Note: "permalinks" may not be as permanent as we would like,
direct links of old sources may well be a few messages off.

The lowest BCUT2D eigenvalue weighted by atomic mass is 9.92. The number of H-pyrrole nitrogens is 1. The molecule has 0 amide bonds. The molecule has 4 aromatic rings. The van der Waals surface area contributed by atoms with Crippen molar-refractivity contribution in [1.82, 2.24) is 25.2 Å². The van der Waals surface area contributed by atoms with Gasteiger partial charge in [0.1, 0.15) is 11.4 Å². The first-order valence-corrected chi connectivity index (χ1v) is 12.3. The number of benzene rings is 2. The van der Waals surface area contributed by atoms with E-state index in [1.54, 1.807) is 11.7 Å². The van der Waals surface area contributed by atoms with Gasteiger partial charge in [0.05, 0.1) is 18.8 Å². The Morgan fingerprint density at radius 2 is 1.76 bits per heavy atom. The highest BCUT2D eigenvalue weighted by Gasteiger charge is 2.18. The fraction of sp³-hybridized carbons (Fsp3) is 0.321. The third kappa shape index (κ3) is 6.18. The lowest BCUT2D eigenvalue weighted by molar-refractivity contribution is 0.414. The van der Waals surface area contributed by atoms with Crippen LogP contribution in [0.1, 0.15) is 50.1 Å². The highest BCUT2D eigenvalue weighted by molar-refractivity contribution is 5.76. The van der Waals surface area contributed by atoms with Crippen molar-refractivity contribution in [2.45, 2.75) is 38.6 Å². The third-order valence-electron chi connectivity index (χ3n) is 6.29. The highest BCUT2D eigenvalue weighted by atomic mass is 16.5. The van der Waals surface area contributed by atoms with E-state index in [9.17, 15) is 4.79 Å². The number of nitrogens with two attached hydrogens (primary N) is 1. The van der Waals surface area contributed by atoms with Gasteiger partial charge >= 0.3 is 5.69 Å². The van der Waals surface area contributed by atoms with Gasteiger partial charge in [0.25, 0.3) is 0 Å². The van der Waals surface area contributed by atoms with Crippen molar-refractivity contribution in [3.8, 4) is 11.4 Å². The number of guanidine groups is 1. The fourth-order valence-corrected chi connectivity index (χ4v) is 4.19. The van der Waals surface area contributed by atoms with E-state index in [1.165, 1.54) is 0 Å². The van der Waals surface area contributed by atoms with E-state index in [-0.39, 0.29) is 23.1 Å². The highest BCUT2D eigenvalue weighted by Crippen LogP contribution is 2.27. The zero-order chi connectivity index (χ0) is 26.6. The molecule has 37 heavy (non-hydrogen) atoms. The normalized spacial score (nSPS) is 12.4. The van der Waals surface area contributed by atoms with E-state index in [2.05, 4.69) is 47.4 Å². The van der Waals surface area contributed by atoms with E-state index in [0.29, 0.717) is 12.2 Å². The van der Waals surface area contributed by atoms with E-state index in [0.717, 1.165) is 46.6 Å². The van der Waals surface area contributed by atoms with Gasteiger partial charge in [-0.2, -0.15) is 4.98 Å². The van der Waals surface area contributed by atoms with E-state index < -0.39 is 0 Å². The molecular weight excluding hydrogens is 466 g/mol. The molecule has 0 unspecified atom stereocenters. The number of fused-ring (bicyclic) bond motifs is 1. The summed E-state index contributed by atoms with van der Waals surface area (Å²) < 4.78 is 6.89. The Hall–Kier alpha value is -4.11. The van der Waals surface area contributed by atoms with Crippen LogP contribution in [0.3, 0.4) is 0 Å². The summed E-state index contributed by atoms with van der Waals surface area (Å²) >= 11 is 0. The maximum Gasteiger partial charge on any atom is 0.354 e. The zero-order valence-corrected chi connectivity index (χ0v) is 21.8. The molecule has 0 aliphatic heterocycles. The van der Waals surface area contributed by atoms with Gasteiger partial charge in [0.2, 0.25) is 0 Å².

On 05.04.2007 15:31, Leroy van Logchem wrote: > Story type: Horror > I will never use XFS again. It delays flushing changes to disk too long. > So a power loss destroyed a complete filesystem; couldnt repair. > xfs_force_shutdown and XFS_WANT_CORRUPTED_GOTO at line 1634 > where the messages thrown at the user and didnt get fixed since 2004. > So went back to ext3, never failed. It's a little slower when sustained > writes are congesting the journal but it's fine. I'am looking forward to > try ext4 with delayed allocation, multiblock alloc and online defrag. > The last time I could defrag a unix filesystem was Veritas vxfs on Sun. XFS is mature and stable file system, but you really need to obey a few things: XFS is solely designed for production grade hardware. If you have something in your storage subsystem that delays or lies about fsync/fua requests you are asking for trouble. The same goes for controllers without BBU. XFS absolutely requires your hardware to work as advertized. There have been tools around for quite some time to test the behaviour of hardware in case of power failures. If you are not 100% sure what hardware you got, and if you have it configured correctly, the time to test is now. A single misconfigured option in your raid controller might very well make you lose a huge amount of data with XFS. This is known, this is how it is designed, if you are uncomfortable with that, don't use XFS or fix your hardware. > It delays flushing changes to disk too long. XFS never delays flushing of metadata, and flushing data is the sole responsibility of the application. XFS does nothing to help broken applications to recover and there is no reason it should. Anything that doesn't conform to ACID should not be run on XFS (or any other meta journaling filesystem). > So a power loss destroyed a complete filesystem; couldnt repair. That really sounds like broken hardware. You should be able to power cycle all the day, without XFS ever needing xfs_repair. xfs_repair is there to recover from hardware failures. > The last time I could defrag a unix filesystem was Veritas vxfs on Sun. XFS ships with a good online repacker / defragger, xfs_fsr. Besides that http://vleu.net/shake/ works quite well with most file systems. > It's a little slower when sustained writes are congesting the journal but it's fine. For our OLTP workload, XFS + deadline i/o gave about 38% more throughput compared to ext3 + anticipatory. One more note: Everything related to 4k stacks should have been fixed a long time ago, but I'd still recommend using an 8k kernel with XFS, it's more tested. -- Regards, H.D.